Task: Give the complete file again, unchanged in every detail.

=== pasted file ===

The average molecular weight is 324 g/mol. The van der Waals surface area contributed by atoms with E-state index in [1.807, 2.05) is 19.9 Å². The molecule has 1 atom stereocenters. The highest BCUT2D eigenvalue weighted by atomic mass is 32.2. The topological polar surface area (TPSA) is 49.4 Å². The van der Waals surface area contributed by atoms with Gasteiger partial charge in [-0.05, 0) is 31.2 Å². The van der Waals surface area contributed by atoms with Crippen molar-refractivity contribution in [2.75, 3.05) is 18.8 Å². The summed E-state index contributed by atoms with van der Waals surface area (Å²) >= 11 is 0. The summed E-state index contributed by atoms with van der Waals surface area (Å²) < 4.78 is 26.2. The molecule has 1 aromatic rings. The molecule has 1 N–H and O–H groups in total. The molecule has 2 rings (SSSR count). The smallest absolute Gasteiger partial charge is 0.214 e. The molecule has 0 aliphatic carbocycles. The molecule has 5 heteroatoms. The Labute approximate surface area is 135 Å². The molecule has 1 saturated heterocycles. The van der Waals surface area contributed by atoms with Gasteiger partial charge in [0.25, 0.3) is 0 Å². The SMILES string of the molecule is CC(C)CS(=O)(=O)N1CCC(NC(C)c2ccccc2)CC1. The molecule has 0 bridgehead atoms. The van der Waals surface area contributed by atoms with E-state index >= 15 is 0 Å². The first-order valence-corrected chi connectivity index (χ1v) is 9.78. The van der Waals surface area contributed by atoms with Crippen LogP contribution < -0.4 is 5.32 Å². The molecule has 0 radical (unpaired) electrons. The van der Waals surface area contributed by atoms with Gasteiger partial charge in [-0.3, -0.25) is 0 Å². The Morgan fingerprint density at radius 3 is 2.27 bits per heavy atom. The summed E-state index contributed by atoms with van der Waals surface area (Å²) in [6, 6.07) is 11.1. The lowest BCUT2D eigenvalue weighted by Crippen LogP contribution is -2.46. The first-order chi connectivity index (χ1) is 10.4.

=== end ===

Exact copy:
The average molecular weight is 324 g/mol. The van der Waals surface area contributed by atoms with E-state index in [1.807, 2.05) is 19.9 Å². The molecule has 1 atom stereocenters. The highest BCUT2D eigenvalue weighted by atomic mass is 32.2. The topological polar surface area (TPSA) is 49.4 Å². The van der Waals surface area contributed by atoms with Gasteiger partial charge in [-0.05, 0) is 31.2 Å². The van der Waals surface area contributed by atoms with Crippen molar-refractivity contribution in [2.75, 3.05) is 18.8 Å². The summed E-state index contributed by atoms with van der Waals surface area (Å²) >= 11 is 0. The summed E-state index contributed by atoms with van der Waals surface area (Å²) < 4.78 is 26.2. The molecule has 1 aromatic rings. The molecule has 1 N–H and O–H groups in total. The molecule has 2 rings (SSSR count). The smallest absolute Gasteiger partial charge is 0.214 e. The molecule has 0 aliphatic carbocycles. The molecule has 5 heteroatoms. The Labute approximate surface area is 135 Å². The molecule has 1 saturated heterocycles. The van der Waals surface area contributed by atoms with Gasteiger partial charge in [0.25, 0.3) is 0 Å². The SMILES string of the molecule is CC(C)CS(=O)(=O)N1CCC(NC(C)c2ccccc2)CC1. The molecule has 0 bridgehead atoms. The van der Waals surface area contributed by atoms with E-state index >= 15 is 0 Å². The first-order valence-corrected chi connectivity index (χ1v) is 9.78. The van der Waals surface area contributed by atoms with Crippen LogP contribution < -0.4 is 5.32 Å². The molecule has 0 radical (unpaired) electrons. The van der Waals surface area contributed by atoms with Gasteiger partial charge in [-0.3, -0.25) is 0 Å². The Morgan fingerprint density at radius 3 is 2.27 bits per heavy atom. The summed E-state index contributed by atoms with van der Waals surface area (Å²) in [6, 6.07) is 11.1. The lowest BCUT2D eigenvalue weighted by Crippen LogP contribution is -2.46. The first-order chi connectivity index (χ1) is 10.4.